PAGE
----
Tanner started winning local slopestyle events, like the Jim Moran Benefit in Berthoud Pass, CO. With the victories came small sponsors and some extra cash, including a two-year contract with Rossignol and Oakley. For a teenager, life was about as good as it could get. The only problem was that Tanner only cared about skiing. It started to consume his life, crowding out many of his friends, crushes, other hobbies — and of course, school. “He started missing classes,” recalled Darla Hall.

It was also no secret that Tanner had started smoking marijuana in his early teens, and on the first day of his senior year, the school performed a random drug test. Tanner was suspended for five days. Later that year, he pulled up to the school and got out of the car with a joint in his mouth. Before he knew it, he was in the principal’s office getting expelled.

“I walked into the principal’s office, picked up my backpack, and basically gave the peace sign to him, and gave him a big smile and thanked him for putting me on the biggest vacation of my life.” – Hall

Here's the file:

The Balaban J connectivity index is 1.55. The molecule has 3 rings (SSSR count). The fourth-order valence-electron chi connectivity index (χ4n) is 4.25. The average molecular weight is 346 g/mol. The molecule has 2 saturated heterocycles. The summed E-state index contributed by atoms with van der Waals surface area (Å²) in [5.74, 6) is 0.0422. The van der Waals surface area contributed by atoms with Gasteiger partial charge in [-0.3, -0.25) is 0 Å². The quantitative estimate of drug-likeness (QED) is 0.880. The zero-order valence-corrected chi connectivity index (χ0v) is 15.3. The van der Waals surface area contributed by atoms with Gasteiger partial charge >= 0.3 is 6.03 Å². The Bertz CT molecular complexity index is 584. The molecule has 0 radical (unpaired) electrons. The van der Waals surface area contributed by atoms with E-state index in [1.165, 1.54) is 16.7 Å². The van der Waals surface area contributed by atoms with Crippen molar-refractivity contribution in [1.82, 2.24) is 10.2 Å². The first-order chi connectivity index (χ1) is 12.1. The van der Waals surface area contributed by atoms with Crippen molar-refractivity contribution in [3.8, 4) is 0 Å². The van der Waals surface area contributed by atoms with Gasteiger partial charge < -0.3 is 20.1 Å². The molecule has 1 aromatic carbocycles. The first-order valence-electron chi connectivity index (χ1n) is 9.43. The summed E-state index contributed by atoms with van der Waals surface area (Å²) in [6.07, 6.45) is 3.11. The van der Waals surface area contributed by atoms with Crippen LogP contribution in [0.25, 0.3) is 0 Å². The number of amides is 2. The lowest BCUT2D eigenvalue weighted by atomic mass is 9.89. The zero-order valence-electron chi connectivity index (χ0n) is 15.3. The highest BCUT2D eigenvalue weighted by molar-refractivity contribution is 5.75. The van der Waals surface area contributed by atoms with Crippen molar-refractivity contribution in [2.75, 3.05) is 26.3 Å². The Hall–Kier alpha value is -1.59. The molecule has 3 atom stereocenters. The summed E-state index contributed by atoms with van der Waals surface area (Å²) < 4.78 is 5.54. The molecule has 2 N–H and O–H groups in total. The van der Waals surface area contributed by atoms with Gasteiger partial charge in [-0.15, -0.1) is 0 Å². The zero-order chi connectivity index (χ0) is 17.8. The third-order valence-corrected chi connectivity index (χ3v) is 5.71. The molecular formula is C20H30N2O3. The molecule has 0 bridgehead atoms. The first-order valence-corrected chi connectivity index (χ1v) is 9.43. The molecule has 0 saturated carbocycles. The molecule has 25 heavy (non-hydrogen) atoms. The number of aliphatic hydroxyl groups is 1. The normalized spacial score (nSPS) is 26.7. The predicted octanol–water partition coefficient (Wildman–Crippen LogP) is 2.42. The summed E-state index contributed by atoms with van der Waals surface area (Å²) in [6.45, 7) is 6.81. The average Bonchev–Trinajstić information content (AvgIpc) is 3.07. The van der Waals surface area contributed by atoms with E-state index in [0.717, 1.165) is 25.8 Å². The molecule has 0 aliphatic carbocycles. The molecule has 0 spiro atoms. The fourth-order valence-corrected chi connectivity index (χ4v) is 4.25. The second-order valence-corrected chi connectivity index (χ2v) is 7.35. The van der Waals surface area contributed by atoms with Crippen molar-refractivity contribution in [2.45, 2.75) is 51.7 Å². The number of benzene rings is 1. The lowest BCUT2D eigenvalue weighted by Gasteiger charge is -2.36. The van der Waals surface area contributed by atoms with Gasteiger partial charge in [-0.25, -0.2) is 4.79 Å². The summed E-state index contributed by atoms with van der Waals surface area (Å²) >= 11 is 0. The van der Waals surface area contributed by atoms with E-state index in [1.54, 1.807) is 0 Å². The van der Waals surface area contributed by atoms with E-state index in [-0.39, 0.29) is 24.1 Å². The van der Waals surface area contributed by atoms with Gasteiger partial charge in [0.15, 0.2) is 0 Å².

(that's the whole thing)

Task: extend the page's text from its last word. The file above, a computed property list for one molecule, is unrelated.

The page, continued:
Part II: Dawn

 

“There was definitely a confidence level that I’d never seen before. Like he knew that he was the best at what he was doing.” – Tyson Hall

 

After his expulsion from high school, Tanner decided to hang up his academic robe for a winter jacket and pursue freeskiing full time. He and his friend Eric Iberg  set out making freeski films and enrolling in competitions. Tanner’s parents were unsettled by his blind devotion to a sport that many thought was a fad, but they nevertheless allowed him to pursue his dreams for a full year under the conditions that if it did not go well, he would return home to Kalispell and seek different opportunities. Fortunately for Tanner, he was about to embark on one of the most dominant runs in the sport from 2001 to 2005.